Hike of the Week: Stay aware in the backcountry as snowpack precariously moves into avalanche conditions | VailDaily.com

Hike of the Week: Stay aware in the backcountry as snowpack precariously moves into avalanche conditions

Vail Daily reader Tali Landsman submitted this photo of one of the avalanches that closed Interstate 70 for hours in March this year.
Tali Landsman | Special to the Daily

It’s truly amazing what a difference a few days can make to our mountain landscape. As the clouds lift from this past storm cycle, the lifts are spinning at Vail and Beaver Creek, a layer of snow coats the valley floor and the spring-like conditions of just a week ago seem like a distant memory. While the resort experience at Vail and Beaver Creek is what our valley is known for, many (myself included) still enjoy the solitude of the backcountry, itching to break out snowshoes and skis and explore.

After last March’s historic avalanche cycle, the power of our mountains is still fresh in our minds. While the snow is not yet deep enough to produce avalanches of the scale seen last spring, our snowpack has quietly been setting up in a very similar fashion to last year.

While we were enjoying an extended mountain biking and hiking season this November, high on the northern and eastern faces of our mountains, October’s snow has been deteriorating. This weak and sugary snow, also known as faceted snow, is being buried by the more cohesive mid-winter snowpack that is currently falling. This sets up like a layer of fragile champagne glasses supporting a heavy table—break one glass and the table collapses.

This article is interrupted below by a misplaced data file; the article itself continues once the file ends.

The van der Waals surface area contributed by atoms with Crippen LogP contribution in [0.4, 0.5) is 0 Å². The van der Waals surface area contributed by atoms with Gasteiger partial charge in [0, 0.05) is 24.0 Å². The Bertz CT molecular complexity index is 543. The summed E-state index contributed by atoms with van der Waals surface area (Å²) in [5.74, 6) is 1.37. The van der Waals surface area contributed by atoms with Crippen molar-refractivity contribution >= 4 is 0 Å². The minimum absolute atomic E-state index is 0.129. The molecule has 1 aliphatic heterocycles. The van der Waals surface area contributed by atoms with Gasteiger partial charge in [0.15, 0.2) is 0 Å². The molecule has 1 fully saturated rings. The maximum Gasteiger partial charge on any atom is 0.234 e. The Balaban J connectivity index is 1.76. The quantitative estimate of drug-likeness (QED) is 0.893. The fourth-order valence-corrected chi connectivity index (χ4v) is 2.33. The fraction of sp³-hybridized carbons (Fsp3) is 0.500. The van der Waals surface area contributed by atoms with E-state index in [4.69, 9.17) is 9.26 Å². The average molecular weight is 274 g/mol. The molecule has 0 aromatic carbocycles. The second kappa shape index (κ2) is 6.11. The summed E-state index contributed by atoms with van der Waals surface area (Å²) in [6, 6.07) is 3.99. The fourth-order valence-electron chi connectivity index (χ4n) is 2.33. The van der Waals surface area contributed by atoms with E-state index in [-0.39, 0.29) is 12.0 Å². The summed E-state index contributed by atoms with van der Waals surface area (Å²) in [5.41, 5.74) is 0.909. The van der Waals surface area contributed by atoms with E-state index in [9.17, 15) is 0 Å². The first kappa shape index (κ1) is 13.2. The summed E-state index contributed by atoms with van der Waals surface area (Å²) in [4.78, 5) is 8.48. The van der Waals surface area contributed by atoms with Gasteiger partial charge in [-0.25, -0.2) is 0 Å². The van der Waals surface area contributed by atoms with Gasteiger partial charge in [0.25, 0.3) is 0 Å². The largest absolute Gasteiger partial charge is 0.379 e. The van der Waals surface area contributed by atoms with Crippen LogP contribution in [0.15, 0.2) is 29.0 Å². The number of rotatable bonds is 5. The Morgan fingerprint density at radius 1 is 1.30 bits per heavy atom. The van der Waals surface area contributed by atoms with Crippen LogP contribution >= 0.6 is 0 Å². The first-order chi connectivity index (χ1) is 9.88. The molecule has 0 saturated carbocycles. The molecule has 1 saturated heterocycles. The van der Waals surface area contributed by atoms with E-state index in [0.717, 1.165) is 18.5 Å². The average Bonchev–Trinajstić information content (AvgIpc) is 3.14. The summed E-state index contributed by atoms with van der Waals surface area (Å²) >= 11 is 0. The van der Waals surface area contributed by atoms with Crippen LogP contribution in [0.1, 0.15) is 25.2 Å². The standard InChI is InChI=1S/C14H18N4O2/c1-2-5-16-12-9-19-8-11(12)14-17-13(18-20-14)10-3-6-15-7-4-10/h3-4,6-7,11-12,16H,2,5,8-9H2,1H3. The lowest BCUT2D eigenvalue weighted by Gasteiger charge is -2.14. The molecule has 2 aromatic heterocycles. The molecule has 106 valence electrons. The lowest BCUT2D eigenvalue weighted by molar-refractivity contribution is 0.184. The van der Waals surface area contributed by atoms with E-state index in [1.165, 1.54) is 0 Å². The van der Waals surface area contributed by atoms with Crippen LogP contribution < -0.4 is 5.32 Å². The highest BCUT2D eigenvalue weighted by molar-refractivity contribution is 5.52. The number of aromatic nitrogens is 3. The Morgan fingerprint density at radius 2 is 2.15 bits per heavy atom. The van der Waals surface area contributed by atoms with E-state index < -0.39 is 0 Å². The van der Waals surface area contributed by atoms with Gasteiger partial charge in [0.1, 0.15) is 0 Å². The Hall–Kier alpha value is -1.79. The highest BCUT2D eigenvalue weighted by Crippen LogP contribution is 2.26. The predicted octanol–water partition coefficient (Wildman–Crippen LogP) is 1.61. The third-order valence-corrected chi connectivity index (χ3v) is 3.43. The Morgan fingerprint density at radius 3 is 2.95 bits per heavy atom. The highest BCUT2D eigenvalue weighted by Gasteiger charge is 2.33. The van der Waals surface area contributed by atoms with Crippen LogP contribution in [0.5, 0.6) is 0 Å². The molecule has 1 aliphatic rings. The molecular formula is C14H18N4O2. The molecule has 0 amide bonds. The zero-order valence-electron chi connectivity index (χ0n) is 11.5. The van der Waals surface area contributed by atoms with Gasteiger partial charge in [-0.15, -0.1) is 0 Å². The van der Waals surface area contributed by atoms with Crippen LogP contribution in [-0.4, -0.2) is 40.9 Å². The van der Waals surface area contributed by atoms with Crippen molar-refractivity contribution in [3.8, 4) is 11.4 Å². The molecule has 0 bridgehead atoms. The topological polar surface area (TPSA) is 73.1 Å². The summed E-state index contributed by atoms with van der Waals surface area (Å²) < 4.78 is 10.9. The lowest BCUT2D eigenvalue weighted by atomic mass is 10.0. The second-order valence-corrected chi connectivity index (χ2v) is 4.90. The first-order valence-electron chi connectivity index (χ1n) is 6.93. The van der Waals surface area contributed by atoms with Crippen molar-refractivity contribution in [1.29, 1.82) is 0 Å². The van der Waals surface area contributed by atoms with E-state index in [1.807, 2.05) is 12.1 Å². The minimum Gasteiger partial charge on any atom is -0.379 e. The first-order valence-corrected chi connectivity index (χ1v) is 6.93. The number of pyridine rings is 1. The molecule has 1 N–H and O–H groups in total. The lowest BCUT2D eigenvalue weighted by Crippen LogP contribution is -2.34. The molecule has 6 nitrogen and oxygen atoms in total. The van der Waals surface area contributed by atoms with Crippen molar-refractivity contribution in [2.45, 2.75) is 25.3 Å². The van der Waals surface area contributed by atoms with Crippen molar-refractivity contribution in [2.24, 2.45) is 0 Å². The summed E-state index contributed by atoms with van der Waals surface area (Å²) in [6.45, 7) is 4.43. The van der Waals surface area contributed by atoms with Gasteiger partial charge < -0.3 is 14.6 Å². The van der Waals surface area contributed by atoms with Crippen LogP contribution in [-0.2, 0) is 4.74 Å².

This is a very similar layer of snow — a persistent weak layer— to what we saw last March causing the unprecedented avalanche cycle. With a couple of feet of new snow falling in the mountains over the past week, Colorado’s infamous persistent weak layer is back in play. Whether you take to the mountains on snowshoes or skis, it is time to start checking your regional avalanche forecast and making wise terrain choices.

Every year hikers and snowshoers find themselves unwittingly traveling through avalanche terrain. Thanks to YouTube videos, we typically think of avalanche terrain as the wide-open alpine slopes that you’ve seen release large and destructive avalanches in YouTube videos. But that’s not the only place that could see danger. Steep road cuts, isolated roll-overs and valley bottom trails can all be subject to avalanche danger under the right conditions. Many of the popular hiking trails in our valley, such as Booth Creek, Uneva Peak and even East Lake Creek travel through avalanche terrain.

Before venturing into the backcountry take the time to attend a local avalanche awareness seminar, and always remember to check the avalanche forecast from the Colorado Avalanche Information Center for the Vail/Summit zone at avalanche.state.co.us.

If you’re interested diving deeper into the science of Colorado’s Snowpack, keep an eye on Walking Mountains’ backcountry snowshoe schedule. We will be offering regular snowshoe hikes focused on snow science and how this applies to avalanches and Colorado’s winter wildlife. Please note that these are not avalanche education programs and do not substitute for Avalanche Awareness or Avalanche Level 1 courses.

Email hike@walkingmountains.org for more information on these and similar programs.

Nathan Boyer-Rechlin is the community outreach coordinator for Walking Mountains Science Center. For more information on this hike and others with Walking Mountains, you can reach him at 970-827-9725, ext. 144, or nathanbr@walkingmountains.org.

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